The Basics of Choosing Room Colors
You’re ready for a room makeover, it’s time, you’ve set the budget, you have a general idea of how the room should look, but you’ve come to a dead stop when it’s time to choose a color scheme. How in the world do you figure out what colors to use and how do those professionally designed rooms make those colors look so right for each other?
You need to understand the basics of choosing a color palette for your room to get the professional redecorated look.
How much is too much?
You’re wall color is going to fade in to the woodwork if you don’t have an accent color to bring it to the forefront. Follow the interior design color rule – 60/30/10.
- Your dominant color should make up more than one-half of the room – your walls will be the dominant color.
- Your secondary color will make up 30% of the room – this means your upholstery and window treatments generally. In the bedroom, it’s more likely to be your bedding and draperies.
- Your accent color will be the remaining 10% - that’s a more intense color and you use it in accessories – throw pillows, artwork, etc. Your accent color’s job is to add some punch to the room, don’t overuse it or it lessens the impact.
Do they Match?
They don’t have to – you’re colors don’t have to match – they just can’t clash. They’re a few ways to make sure you’re colors blend properly to make your room look like it was professionally decorated:
Complementary colors are located opposite each other on the color wheel; for example - red and green, yellow and violet. Each color brings out the richness in the other. When using complementary colors, one color should be subtle and the other color should be more dominant. For example, an intense, dark violet should be paired with a medium to light yellow.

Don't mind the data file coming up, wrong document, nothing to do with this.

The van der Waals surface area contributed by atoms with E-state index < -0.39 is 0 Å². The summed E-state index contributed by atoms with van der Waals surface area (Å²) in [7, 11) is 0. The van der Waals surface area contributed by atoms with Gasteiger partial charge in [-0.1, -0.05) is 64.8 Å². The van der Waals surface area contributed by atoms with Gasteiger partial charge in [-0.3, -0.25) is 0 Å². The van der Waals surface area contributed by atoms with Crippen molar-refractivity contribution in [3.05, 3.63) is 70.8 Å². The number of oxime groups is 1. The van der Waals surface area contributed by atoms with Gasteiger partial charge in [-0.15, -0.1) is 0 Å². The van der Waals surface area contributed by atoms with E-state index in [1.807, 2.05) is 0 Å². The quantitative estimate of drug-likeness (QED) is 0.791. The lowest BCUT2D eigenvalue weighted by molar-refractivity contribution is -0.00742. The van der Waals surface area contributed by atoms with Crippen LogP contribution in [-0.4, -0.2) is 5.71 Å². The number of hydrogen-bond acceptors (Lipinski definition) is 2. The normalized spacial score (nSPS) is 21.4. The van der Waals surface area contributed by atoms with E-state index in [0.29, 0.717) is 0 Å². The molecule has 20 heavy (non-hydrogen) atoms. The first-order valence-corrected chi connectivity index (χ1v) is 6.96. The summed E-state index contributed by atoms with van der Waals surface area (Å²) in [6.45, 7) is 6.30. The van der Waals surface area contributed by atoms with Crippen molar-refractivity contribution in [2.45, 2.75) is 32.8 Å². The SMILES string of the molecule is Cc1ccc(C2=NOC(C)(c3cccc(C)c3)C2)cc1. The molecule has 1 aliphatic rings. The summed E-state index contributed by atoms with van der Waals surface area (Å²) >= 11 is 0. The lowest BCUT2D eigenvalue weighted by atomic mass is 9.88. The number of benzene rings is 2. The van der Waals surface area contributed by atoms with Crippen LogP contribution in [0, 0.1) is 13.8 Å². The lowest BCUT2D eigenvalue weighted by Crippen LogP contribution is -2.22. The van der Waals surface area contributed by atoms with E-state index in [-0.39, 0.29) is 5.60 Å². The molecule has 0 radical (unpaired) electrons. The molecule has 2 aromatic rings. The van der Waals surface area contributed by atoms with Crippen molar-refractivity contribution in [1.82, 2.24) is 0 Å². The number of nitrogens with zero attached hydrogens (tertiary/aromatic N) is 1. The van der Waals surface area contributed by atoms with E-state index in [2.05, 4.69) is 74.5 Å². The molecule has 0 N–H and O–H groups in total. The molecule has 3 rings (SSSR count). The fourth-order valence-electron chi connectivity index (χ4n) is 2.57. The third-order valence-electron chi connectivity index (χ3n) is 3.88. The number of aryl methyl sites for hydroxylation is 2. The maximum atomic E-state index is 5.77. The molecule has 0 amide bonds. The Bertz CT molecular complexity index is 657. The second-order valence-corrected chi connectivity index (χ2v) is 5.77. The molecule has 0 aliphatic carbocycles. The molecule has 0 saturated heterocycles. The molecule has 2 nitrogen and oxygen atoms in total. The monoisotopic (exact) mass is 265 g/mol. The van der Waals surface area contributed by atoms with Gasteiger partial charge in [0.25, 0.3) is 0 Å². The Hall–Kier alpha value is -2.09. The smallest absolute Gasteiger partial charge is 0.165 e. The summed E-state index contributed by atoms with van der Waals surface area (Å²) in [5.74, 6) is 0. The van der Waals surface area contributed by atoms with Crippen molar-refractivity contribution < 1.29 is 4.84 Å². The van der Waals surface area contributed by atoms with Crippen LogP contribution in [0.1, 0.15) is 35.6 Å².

Monochromatic color schemes are more soothing and tend to look more neutral than a complementary color scheme. They’re colors with the same hue, but differ in value, tone and saturation. For example a paint sample card has four different shades of the same color, those are monochromatic.
Analogous (side-by-side) combinations
The side by side combinations are colors that are adjacent on the color wheel. These palettes tend to be more eye-catching by using two to three related colors next to each other on the color wheel to create visual appeal.
The wide selection of possible combinations makes this a versatile color palette to use. For example: A selection of purples and blues or oranges and reds can be used to create this scheme. The similarity of the related colors makes the palette visually exciting while being harmonious.
If all these complicated terms make color choices even more overwhelming, you can always cheat and choose your palette from the choices offered by the paint manufacturers – Behr, Sherwin Williams and Valspar all offer sample palettes put together by professional interior designers. I say give it a try on your own first, you can do it.